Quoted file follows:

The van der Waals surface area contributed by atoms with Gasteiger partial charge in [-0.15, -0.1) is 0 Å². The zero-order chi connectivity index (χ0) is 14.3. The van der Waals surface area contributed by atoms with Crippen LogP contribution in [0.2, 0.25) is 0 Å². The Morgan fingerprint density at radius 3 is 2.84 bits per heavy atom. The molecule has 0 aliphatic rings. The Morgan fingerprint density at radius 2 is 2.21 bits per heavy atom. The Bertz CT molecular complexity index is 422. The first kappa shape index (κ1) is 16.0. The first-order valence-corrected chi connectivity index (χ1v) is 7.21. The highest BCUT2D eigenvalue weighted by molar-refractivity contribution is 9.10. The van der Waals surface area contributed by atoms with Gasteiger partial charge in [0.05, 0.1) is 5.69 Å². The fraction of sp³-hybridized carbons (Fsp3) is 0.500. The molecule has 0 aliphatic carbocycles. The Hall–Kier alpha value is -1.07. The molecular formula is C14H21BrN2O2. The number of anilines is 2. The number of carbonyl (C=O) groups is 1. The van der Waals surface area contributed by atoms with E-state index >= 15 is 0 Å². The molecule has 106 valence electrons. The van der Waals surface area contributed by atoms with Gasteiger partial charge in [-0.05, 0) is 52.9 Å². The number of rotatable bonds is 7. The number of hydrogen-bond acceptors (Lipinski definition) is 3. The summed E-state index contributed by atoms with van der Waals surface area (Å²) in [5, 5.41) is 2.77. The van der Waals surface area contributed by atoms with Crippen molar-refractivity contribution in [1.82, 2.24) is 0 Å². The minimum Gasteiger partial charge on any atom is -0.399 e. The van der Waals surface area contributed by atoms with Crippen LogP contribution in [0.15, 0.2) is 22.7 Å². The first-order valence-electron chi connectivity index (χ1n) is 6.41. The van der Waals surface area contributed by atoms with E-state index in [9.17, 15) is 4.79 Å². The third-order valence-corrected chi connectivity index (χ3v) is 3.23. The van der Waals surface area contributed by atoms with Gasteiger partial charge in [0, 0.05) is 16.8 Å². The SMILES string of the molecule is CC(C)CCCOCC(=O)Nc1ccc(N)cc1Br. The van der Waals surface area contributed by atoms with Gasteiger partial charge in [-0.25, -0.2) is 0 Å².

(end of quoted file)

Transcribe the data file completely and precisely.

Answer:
The van der Waals surface area contributed by atoms with Gasteiger partial charge in [-0.15, -0.1) is 0 Å². The zero-order chi connectivity index (χ0) is 14.3. The van der Waals surface area contributed by atoms with Crippen LogP contribution in [0.2, 0.25) is 0 Å². The Morgan fingerprint density at radius 3 is 2.84 bits per heavy atom. The molecule has 0 aliphatic rings. The Morgan fingerprint density at radius 2 is 2.21 bits per heavy atom. The Bertz CT molecular complexity index is 422. The first kappa shape index (κ1) is 16.0. The first-order valence-corrected chi connectivity index (χ1v) is 7.21. The highest BCUT2D eigenvalue weighted by molar-refractivity contribution is 9.10. The van der Waals surface area contributed by atoms with Gasteiger partial charge in [0.05, 0.1) is 5.69 Å². The fraction of sp³-hybridized carbons (Fsp3) is 0.500. The molecule has 0 aliphatic carbocycles. The Hall–Kier alpha value is -1.07. The molecular formula is C14H21BrN2O2. The number of anilines is 2. The number of carbonyl (C=O) groups is 1. The van der Waals surface area contributed by atoms with E-state index >= 15 is 0 Å². The molecule has 106 valence electrons. The van der Waals surface area contributed by atoms with Gasteiger partial charge in [-0.05, 0) is 52.9 Å². The number of rotatable bonds is 7. The number of hydrogen-bond acceptors (Lipinski definition) is 3. The summed E-state index contributed by atoms with van der Waals surface area (Å²) in [5, 5.41) is 2.77. The van der Waals surface area contributed by atoms with Crippen molar-refractivity contribution in [1.82, 2.24) is 0 Å². The minimum Gasteiger partial charge on any atom is -0.399 e. The van der Waals surface area contributed by atoms with Crippen LogP contribution in [0.15, 0.2) is 22.7 Å². The first-order valence-electron chi connectivity index (χ1n) is 6.41. The van der Waals surface area contributed by atoms with E-state index in [9.17, 15) is 4.79 Å². The third-order valence-corrected chi connectivity index (χ3v) is 3.23. The van der Waals surface area contributed by atoms with Gasteiger partial charge in [0, 0.05) is 16.8 Å². The SMILES string of the molecule is CC(C)CCCOCC(=O)Nc1ccc(N)cc1Br. The van der Waals surface area contributed by atoms with Gasteiger partial charge in [-0.25, -0.2) is 0 Å².